Jasper County Health Department
You can’t see it, smell it or taste it in your home but there may be dangerous levels of radon lurking in your house. Radon is a radioactive gas released from the normal decay of the elements uranium, thorium, and radium in rocks and soil. It is an invisible, odorless, tasteless gas that seeps up through the ground and diffuses into the air.
Radon can enter homes through cracks in floors, walls, or foundations, and collect indoors. It can also be released from building materials, or from water obtained from wells that contain radon. Radon levels can be higher in homes that are well insulated, tightly sealed, and/or built on soil rich in the elements uranium, thorium, and radium. Basement and first floors typically have the highest radon levels because of their closeness to the ground.
Testing is the only way to know if a person’s home has elevated radon levels. Indoor radon levels are affected by the soil under and around the house, and the ease with which radon enters the house. Homes that are next door to each other can have different indoor radon levels, making a neighbor’s test result a poor predictor of radon risk. In addition, rain or snow, barometric pressure, and other influences can cause radon levels to vary from month to month or day to day, which is why both short- and long-term tests are available.
If planning on testing your home for radon this summer keep a few things in mind. Did you know that many factors, such as open windows and doors, air conditioning units, and fans can alter the results of your test results? Before scheduling your summer radon test, keep in mind the following:
1. Keep a closed house
With the hot summer temperatures, many of us choose not to leave the windows and doors open anyway, but it is important to note that you must shut all windows and doors at least 12 hours before the test begins and keep them shut throughout the test. You can still use your doors to enter and leave your house, of course, but otherwise keep them closed.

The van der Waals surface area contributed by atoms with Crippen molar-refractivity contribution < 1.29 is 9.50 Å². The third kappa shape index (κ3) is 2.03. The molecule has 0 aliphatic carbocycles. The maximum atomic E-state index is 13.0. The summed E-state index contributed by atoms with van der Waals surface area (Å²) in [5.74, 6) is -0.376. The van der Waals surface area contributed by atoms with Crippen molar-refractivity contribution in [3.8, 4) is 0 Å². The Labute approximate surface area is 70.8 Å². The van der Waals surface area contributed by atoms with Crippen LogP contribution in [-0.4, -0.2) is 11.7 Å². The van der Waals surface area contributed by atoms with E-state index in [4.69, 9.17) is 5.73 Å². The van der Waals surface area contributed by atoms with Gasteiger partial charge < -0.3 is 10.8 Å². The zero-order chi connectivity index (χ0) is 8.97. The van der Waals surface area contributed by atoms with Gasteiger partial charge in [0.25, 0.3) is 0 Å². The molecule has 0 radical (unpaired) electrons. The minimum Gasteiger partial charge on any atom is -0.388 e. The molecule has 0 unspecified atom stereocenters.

2. Use central air conditioning
Feel free to use central air conditioning to keep your house cool during radon testing. Be careful, though, when using window and wall air conditioning units, as no air from the outside should enter the house. If you are able, switch the setting so the units are simply recirculating the air inside the house, rather than bringing in additional outside air.
3. Control indoor fans
Keeping cool in the summer can be a difficult, and although it can be tempting to run fans on full blast throughout the house, control the ones that are near the radon testing unit, by redirecting the airflow or simply turning the fan nearest to the testing unit on low. These units can be extremely sensitive and constant blowing air can throw off the test results.
4. Plan ahead – take a vacation.
For some families, summer is the best option for radon testing, as one or more parent may be home from work. However, children entering and leaving the house can make for faulty test results. To avoid the heavy traffic, consider planning a vacation during your radon testing week. Your family will enjoy the time away and your radon kit won’t get disturbed.
Jasper County Health Department has radon kits available for ten dollars. Call Kristina Winfield, public health coordinator, with any questions at 641-787-9224.